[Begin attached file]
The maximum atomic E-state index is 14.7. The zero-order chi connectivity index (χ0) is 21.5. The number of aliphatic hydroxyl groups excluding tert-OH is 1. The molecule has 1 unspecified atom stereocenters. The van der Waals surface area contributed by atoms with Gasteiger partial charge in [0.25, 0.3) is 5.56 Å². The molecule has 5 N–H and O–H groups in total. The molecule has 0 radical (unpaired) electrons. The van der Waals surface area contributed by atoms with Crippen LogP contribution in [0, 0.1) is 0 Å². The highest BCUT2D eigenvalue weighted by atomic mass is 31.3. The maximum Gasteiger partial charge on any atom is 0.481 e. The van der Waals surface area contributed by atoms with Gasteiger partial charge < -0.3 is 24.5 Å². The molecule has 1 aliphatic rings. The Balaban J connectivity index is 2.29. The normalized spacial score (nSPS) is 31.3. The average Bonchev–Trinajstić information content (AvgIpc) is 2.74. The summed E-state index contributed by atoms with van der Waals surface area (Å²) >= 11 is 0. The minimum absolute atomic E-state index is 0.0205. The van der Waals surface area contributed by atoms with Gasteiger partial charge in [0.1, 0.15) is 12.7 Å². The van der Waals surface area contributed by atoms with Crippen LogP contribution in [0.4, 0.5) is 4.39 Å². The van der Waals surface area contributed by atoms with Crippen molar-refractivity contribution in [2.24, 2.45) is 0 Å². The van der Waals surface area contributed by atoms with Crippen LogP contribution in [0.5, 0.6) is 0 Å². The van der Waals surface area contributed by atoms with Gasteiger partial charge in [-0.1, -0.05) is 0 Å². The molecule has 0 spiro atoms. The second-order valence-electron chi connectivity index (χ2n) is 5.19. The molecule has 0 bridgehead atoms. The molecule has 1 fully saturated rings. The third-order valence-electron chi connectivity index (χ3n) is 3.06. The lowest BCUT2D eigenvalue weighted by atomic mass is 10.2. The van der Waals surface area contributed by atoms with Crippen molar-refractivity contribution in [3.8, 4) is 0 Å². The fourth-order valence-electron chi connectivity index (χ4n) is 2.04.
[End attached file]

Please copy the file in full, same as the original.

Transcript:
The maximum atomic E-state index is 14.7. The zero-order chi connectivity index (χ0) is 21.5. The number of aliphatic hydroxyl groups excluding tert-OH is 1. The molecule has 1 unspecified atom stereocenters. The van der Waals surface area contributed by atoms with Gasteiger partial charge in [0.25, 0.3) is 5.56 Å². The molecule has 5 N–H and O–H groups in total. The molecule has 0 radical (unpaired) electrons. The van der Waals surface area contributed by atoms with Crippen LogP contribution in [0, 0.1) is 0 Å². The highest BCUT2D eigenvalue weighted by atomic mass is 31.3. The maximum Gasteiger partial charge on any atom is 0.481 e. The van der Waals surface area contributed by atoms with Gasteiger partial charge < -0.3 is 24.5 Å². The molecule has 1 aliphatic rings. The Balaban J connectivity index is 2.29. The normalized spacial score (nSPS) is 31.3. The average Bonchev–Trinajstić information content (AvgIpc) is 2.74. The summed E-state index contributed by atoms with van der Waals surface area (Å²) >= 11 is 0. The minimum absolute atomic E-state index is 0.0205. The van der Waals surface area contributed by atoms with Gasteiger partial charge in [0.1, 0.15) is 12.7 Å². The van der Waals surface area contributed by atoms with Crippen LogP contribution in [0.4, 0.5) is 4.39 Å². The van der Waals surface area contributed by atoms with Crippen molar-refractivity contribution in [2.24, 2.45) is 0 Å². The van der Waals surface area contributed by atoms with Crippen LogP contribution in [0.5, 0.6) is 0 Å². The van der Waals surface area contributed by atoms with Gasteiger partial charge in [-0.1, -0.05) is 0 Å². The molecule has 0 spiro atoms. The second-order valence-electron chi connectivity index (χ2n) is 5.19. The molecule has 0 bridgehead atoms. The molecule has 1 fully saturated rings. The third-order valence-electron chi connectivity index (χ3n) is 3.06. The lowest BCUT2D eigenvalue weighted by atomic mass is 10.2. The van der Waals surface area contributed by atoms with Crippen molar-refractivity contribution in [3.8, 4) is 0 Å². The fourth-order valence-electron chi connectivity index (χ4n) is 2.04.